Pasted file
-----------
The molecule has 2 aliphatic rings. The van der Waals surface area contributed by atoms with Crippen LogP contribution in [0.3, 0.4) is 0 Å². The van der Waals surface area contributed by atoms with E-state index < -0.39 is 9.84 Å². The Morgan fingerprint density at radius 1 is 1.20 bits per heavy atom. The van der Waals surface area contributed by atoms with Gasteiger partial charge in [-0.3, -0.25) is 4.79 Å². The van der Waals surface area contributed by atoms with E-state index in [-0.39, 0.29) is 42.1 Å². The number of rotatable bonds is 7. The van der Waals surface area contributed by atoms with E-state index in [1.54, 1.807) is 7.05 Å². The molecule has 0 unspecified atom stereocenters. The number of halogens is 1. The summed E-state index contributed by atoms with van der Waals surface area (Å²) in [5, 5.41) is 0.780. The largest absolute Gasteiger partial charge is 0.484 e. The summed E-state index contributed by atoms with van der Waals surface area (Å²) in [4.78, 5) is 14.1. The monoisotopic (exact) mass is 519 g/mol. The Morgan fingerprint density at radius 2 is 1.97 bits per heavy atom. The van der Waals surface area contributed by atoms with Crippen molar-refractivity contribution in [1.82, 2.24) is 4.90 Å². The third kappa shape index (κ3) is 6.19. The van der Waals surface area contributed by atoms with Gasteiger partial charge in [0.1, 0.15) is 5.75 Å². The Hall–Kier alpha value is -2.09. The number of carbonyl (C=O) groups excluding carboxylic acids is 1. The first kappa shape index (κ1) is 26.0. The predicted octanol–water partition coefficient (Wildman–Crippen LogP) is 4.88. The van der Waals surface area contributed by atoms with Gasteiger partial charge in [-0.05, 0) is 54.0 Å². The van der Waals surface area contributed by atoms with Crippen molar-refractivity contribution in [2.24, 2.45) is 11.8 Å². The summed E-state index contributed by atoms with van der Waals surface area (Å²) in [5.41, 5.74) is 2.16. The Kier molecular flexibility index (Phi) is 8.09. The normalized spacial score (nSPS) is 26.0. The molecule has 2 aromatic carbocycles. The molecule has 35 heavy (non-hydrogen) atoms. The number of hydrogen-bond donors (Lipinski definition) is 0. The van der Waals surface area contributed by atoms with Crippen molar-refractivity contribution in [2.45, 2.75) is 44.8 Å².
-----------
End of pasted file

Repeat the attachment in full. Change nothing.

The molecule has 2 aliphatic rings. The van der Waals surface area contributed by atoms with Crippen LogP contribution in [0.3, 0.4) is 0 Å². The van der Waals surface area contributed by atoms with E-state index < -0.39 is 9.84 Å². The Morgan fingerprint density at radius 1 is 1.20 bits per heavy atom. The van der Waals surface area contributed by atoms with Gasteiger partial charge in [-0.3, -0.25) is 4.79 Å². The van der Waals surface area contributed by atoms with E-state index in [-0.39, 0.29) is 42.1 Å². The number of rotatable bonds is 7. The van der Waals surface area contributed by atoms with E-state index in [1.54, 1.807) is 7.05 Å². The molecule has 0 unspecified atom stereocenters. The number of halogens is 1. The summed E-state index contributed by atoms with van der Waals surface area (Å²) in [5, 5.41) is 0.780. The largest absolute Gasteiger partial charge is 0.484 e. The summed E-state index contributed by atoms with van der Waals surface area (Å²) in [4.78, 5) is 14.1. The monoisotopic (exact) mass is 519 g/mol. The Morgan fingerprint density at radius 2 is 1.97 bits per heavy atom. The van der Waals surface area contributed by atoms with Crippen molar-refractivity contribution in [1.82, 2.24) is 4.90 Å². The third kappa shape index (κ3) is 6.19. The van der Waals surface area contributed by atoms with Gasteiger partial charge in [0.1, 0.15) is 5.75 Å². The Hall–Kier alpha value is -2.09. The number of carbonyl (C=O) groups excluding carboxylic acids is 1. The first kappa shape index (κ1) is 26.0. The predicted octanol–water partition coefficient (Wildman–Crippen LogP) is 4.88. The van der Waals surface area contributed by atoms with Gasteiger partial charge in [-0.05, 0) is 54.0 Å². The van der Waals surface area contributed by atoms with Crippen molar-refractivity contribution in [2.24, 2.45) is 11.8 Å². The summed E-state index contributed by atoms with van der Waals surface area (Å²) in [5.41, 5.74) is 2.16. The Kier molecular flexibility index (Phi) is 8.09. The normalized spacial score (nSPS) is 26.0. The molecule has 2 aromatic carbocycles. The molecule has 35 heavy (non-hydrogen) atoms. The number of hydrogen-bond donors (Lipinski definition) is 0. The van der Waals surface area contributed by atoms with Crippen molar-refractivity contribution in [2.45, 2.75) is 44.8 Å².